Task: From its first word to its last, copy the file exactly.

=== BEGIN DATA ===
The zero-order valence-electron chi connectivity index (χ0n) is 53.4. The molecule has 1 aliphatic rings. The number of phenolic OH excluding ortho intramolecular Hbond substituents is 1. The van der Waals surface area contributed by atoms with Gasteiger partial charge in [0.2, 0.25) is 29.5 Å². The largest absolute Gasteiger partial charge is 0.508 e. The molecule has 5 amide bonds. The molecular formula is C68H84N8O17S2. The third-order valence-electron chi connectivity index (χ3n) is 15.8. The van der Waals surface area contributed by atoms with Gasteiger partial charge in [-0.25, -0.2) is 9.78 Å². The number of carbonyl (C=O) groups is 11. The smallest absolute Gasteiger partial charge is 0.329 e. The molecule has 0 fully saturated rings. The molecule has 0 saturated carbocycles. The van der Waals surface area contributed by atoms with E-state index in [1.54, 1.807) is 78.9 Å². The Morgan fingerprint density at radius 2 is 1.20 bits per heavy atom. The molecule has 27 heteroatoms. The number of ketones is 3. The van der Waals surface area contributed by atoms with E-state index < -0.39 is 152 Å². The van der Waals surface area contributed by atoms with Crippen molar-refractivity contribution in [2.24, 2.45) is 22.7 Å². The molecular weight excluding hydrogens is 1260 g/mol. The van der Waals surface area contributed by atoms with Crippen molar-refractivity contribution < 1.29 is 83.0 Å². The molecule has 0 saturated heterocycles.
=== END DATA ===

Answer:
The zero-order valence-electron chi connectivity index (χ0n) is 53.4. The molecule has 1 aliphatic rings. The number of phenolic OH excluding ortho intramolecular Hbond substituents is 1. The van der Waals surface area contributed by atoms with Gasteiger partial charge in [0.2, 0.25) is 29.5 Å². The largest absolute Gasteiger partial charge is 0.508 e. The molecule has 5 amide bonds. The molecular formula is C68H84N8O17S2. The third-order valence-electron chi connectivity index (χ3n) is 15.8. The van der Waals surface area contributed by atoms with Gasteiger partial charge in [-0.25, -0.2) is 9.78 Å². The number of carbonyl (C=O) groups is 11. The smallest absolute Gasteiger partial charge is 0.329 e. The molecule has 0 fully saturated rings. The molecule has 0 saturated carbocycles. The van der Waals surface area contributed by atoms with E-state index in [1.54, 1.807) is 78.9 Å². The Morgan fingerprint density at radius 2 is 1.20 bits per heavy atom. The molecule has 27 heteroatoms. The number of ketones is 3. The van der Waals surface area contributed by atoms with E-state index < -0.39 is 152 Å². The van der Waals surface area contributed by atoms with Crippen molar-refractivity contribution in [2.24, 2.45) is 22.7 Å². The molecular weight excluding hydrogens is 1260 g/mol. The van der Waals surface area contributed by atoms with Crippen molar-refractivity contribution < 1.29 is 83.0 Å². The molecule has 0 saturated heterocycles.